Sports Anagrams: Can You Unscramble These Words All About Sports?


By: Daniel Yetman

6 Min Quiz

Image: kupicoo / E+ / Getty Images, pjohnson1 / E+ / Getty Images

About This Quiz

Sports analogies make great metaphors for life. Once you start thinking about all the sport words and phrases you use every day, you won't be able to help but notice them.

You might recognize 'Get the ball rolling' but would you be able to recognize the expression 'Blathering toll gel'? How about 'dank slum'? If you were able to rearrange that to slam dunk, you might already be on your way to solving these 35 anagrams. 

The origin of the anagram goes back to at least Ancient Greece, which seems fitting since Greece is also the site of the original Olympics. People at that time thought that rearranging the letters in people's names could reveal hidden meanings. Do you think there's any truth to that?

These days, anagrams are usually used in games or 'zpzuels'. If you want to be able to figure out all the anagrams in this quiz, you're going to have to engage the right hemisphere of your brain, which is responsible for creativity. Think you have a brain built for puzzle solving? If you're up for the challenge, click start and let's get going!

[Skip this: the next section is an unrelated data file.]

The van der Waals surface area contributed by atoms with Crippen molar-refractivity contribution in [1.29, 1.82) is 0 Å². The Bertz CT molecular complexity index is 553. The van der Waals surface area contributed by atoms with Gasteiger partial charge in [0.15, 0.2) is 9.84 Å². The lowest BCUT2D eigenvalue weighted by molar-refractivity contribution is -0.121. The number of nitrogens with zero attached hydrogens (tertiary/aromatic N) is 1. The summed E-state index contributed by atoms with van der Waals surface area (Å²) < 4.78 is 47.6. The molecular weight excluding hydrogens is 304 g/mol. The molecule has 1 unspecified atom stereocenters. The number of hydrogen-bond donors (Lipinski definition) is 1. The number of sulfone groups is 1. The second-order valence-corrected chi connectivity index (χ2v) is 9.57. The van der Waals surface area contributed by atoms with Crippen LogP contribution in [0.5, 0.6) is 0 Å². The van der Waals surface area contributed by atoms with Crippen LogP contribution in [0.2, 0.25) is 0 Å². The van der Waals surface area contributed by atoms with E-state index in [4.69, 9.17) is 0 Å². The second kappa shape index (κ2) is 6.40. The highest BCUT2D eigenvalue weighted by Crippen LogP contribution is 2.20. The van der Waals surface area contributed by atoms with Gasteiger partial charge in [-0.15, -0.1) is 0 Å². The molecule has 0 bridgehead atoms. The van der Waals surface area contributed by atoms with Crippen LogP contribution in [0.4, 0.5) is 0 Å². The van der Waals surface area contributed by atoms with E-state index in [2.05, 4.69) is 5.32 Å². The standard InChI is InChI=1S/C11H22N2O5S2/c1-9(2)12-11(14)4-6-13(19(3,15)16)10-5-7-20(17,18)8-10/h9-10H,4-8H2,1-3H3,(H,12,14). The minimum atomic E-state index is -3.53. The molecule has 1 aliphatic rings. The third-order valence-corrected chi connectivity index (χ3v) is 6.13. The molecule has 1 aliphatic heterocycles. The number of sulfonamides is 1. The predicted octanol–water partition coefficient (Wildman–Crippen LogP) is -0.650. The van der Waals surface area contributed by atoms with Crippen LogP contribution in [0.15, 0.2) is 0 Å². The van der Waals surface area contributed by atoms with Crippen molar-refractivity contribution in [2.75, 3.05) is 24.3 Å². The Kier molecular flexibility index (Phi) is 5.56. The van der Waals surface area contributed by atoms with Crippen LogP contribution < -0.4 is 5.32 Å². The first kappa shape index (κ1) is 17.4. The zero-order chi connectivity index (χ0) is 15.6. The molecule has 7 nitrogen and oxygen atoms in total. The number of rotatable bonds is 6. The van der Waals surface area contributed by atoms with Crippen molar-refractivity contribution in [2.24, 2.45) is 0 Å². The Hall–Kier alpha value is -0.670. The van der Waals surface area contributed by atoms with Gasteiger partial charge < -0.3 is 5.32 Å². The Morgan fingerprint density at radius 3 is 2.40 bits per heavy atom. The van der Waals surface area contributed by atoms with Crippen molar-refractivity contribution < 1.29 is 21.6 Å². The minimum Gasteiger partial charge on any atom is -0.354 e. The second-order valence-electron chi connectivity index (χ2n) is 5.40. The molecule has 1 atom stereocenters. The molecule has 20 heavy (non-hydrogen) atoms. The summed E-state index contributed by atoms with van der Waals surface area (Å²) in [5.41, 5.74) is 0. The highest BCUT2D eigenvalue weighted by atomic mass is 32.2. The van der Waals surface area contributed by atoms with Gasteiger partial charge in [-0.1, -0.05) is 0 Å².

'Honeymooners cue ivory drab' can be unscrambled into which sports expression?

To have somebody in your corner means to have somebody on your side that you trust. It comes from boxing where each boxer's support staff takes care of them between rounds in their corner of the boxing ring.


You can't 'Cherry ball at' when you play soccer. Which expression is it?

Depending on the sport, carrying the ball may or may not be advantageous. If you're playing football, you should carry the ball all the way to the end zone. However, if it's basketball it's not going to do you much good.


If you get kicked out of a game, you'll have to 'Fraternal hob yoga.' Which expression is it when unscrambled?

Have you ever heard this expression? It's commonly used in soccer when a player leaves a game because he or she got a red card. You may have also heard it as 'to go for an early shower'.


Have you ever used the expression 'City week stick'?

You might have used this expression even if you didn't know what it meant. It was original used to describe playing situations that were difficult or a field that's damp from rain.


'Blanket Clock ad' is something you do in physical spots. Which of the following expressions is it?

Blocking and tackling are two things that are important in physical sports like rugby or football. You can almost hear it as a mantra some coach yells at his players on a field somewhere.